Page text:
Basic code running stepwise monte carlo is in src/protocols/stepwise/monte_carlo/StepWiseMonteCarlo.hh.

How to run it

(see, e.g., src/apps/public/stepwise/

StepWiseMonteCarlo stepwise_monte_carlo( scorefxn );

StepWiseMonteCarloOptionsOP options = new StepWiseMonteCarloOptions;
stepwise_monte_carlo.set_options( options );

stepwise_monte_carlo.apply( pose );

General Monte Carlo scheme

The stepwise Monte Carlo method generates low-energy conformations of the modeled regions through a recursive application of six basic kinds of moves. Given a single chain of nucleotides, a model is built recursively through cycles of single-nucleotide modeling at the 5’ and 3’ chain termini, culminating in the connection of the two growing strands. A single Monte Carlo cycle is defined as follows:

  • A move, defined by its move type and the residue to which it will be applied, is chosen at random in a move selection step.
  • The move is then applied (i.e. coordinates of the residue(s) are instantiated, resampled, or deleted) in a move application step.
  • The degrees of freedom affected by the move are resampled, screened and filtered during modeling. This and the next step are the same as in the previously published stepwise assembly procedure {sripakdeevong, 2011}, except that, here, the resampling step involves the discovery of 20 random torsion combinations that pass filters, and not a complete enumeration of all such torsion combinations. The lowest energy of those 20 is passed to the next step.
  • The resulting model is minimized in a minimization step. (The stepwise application also allows a choice of passing through several models, which are clustered, minimized, and re-clustered; this mode is used in the previous stepwise assembly enumeration procedure.)
  • The lowest energy model is selected, and its energy is compared to the energy of the model generated by the previous step, and the new model is either accepted or rejected based on the Metropolis criterion; if the new model has a lower energy it is accepted.

Move Selection

A concise description of a move is given as a StepWiseMove. The types of moves are the following (see src/protocols/stepwise/monte_carlo/mover/stepwise_move.hh:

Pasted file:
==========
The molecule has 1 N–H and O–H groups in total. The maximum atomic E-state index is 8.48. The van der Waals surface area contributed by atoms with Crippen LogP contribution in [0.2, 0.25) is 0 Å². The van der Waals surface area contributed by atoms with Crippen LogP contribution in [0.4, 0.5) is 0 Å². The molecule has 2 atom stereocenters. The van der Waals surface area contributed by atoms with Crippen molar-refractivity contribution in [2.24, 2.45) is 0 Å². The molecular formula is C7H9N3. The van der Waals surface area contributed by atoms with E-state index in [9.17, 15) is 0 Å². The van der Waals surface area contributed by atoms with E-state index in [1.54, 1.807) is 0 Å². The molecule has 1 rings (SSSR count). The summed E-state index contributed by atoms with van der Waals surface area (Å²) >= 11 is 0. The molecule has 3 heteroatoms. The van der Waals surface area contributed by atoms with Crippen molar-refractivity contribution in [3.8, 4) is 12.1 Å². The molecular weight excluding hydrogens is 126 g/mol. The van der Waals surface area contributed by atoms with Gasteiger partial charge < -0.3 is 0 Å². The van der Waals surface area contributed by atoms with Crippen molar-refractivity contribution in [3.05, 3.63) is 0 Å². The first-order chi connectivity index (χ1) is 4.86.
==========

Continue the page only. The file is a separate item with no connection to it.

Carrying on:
• ADD -- Addition moves are defined by supplying the sequence position(s) of one or more residues, not yet instantiated, to be added to a 5’ or 3’ chain terminus in the current pose. If a single covalent connection can be drawn from the existing pose to the residue (i to i+1), then the addition will be made through a covalent bond. Otherwise, the residue will be added by a jump; as in prior work, we typically only allow jumps separated by a single residue (i to i+2). We found that these residue-skipping moves were not necessary to stepwise monte carlo modeling, and the mode was disabled during the benchmarking runs presented in the main text (the “skip-bulge” mode, disabled by default, can be activated via the “-allow_skip_bulge” command-line option) For problems that involve tertiary interaction of two chains, addition moves can also specify docking.

  • DELETE -- Deletion moves are defined by supplying the sequence position(s) of one or more previously-instantiated residues, located at a 5’ or 3’ chain terminus, to be removed from the existing pose. If the residues to be deleted include more than one contiguous residue, then the pose is split, and the removed residues are kept in a list of “other” poses held inside the pose of interest. The physical interpretation of these separate poses is that they are the well-structured regions of the molecule whose connections have not been defined through inter-region contacts. For problems that involve tertiary interaction of two chains, deletion moves can also specify splitting of the two chains.

  • FROM_SCRATCH -- create a dinucleotide or dipeptide from scratch. The resulting pose is kept in the list of "other" poses until a covalent connection to the pose in focus is sampled.

  • RESAMPLE -- Resample moves involve sampling a specific existing connection. The move is defined by specifying the sequence position of a residue to move, and the connection is inferred based on the parent residue in the pose.